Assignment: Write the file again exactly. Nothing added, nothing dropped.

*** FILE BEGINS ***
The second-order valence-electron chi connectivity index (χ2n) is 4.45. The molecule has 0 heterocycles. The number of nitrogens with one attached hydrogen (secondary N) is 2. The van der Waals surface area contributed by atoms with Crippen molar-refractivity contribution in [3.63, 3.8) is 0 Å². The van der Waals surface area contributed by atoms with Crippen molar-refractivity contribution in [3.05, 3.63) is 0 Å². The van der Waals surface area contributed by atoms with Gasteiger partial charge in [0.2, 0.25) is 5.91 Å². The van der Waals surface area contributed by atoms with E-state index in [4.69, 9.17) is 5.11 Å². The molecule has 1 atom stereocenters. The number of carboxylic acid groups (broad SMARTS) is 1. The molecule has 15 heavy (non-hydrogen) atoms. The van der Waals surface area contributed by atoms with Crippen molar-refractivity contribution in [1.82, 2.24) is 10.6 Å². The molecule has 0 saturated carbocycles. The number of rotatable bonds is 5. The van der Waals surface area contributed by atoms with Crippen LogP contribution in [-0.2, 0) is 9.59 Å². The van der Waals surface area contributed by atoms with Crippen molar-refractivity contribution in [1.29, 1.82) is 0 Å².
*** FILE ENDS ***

The second-order valence-electron chi connectivity index (χ2n) is 4.45. The molecule has 0 heterocycles. The number of nitrogens with one attached hydrogen (secondary N) is 2. The van der Waals surface area contributed by atoms with Crippen molar-refractivity contribution in [3.63, 3.8) is 0 Å². The van der Waals surface area contributed by atoms with Crippen molar-refractivity contribution in [3.05, 3.63) is 0 Å². The van der Waals surface area contributed by atoms with Gasteiger partial charge in [0.2, 0.25) is 5.91 Å². The van der Waals surface area contributed by atoms with E-state index in [4.69, 9.17) is 5.11 Å². The molecule has 1 atom stereocenters. The number of carboxylic acid groups (broad SMARTS) is 1. The molecule has 15 heavy (non-hydrogen) atoms. The van der Waals surface area contributed by atoms with Crippen molar-refractivity contribution in [1.82, 2.24) is 10.6 Å². The molecule has 0 saturated carbocycles. The number of rotatable bonds is 5. The van der Waals surface area contributed by atoms with Crippen LogP contribution in [-0.2, 0) is 9.59 Å². The van der Waals surface area contributed by atoms with Crippen molar-refractivity contribution in [1.29, 1.82) is 0 Å².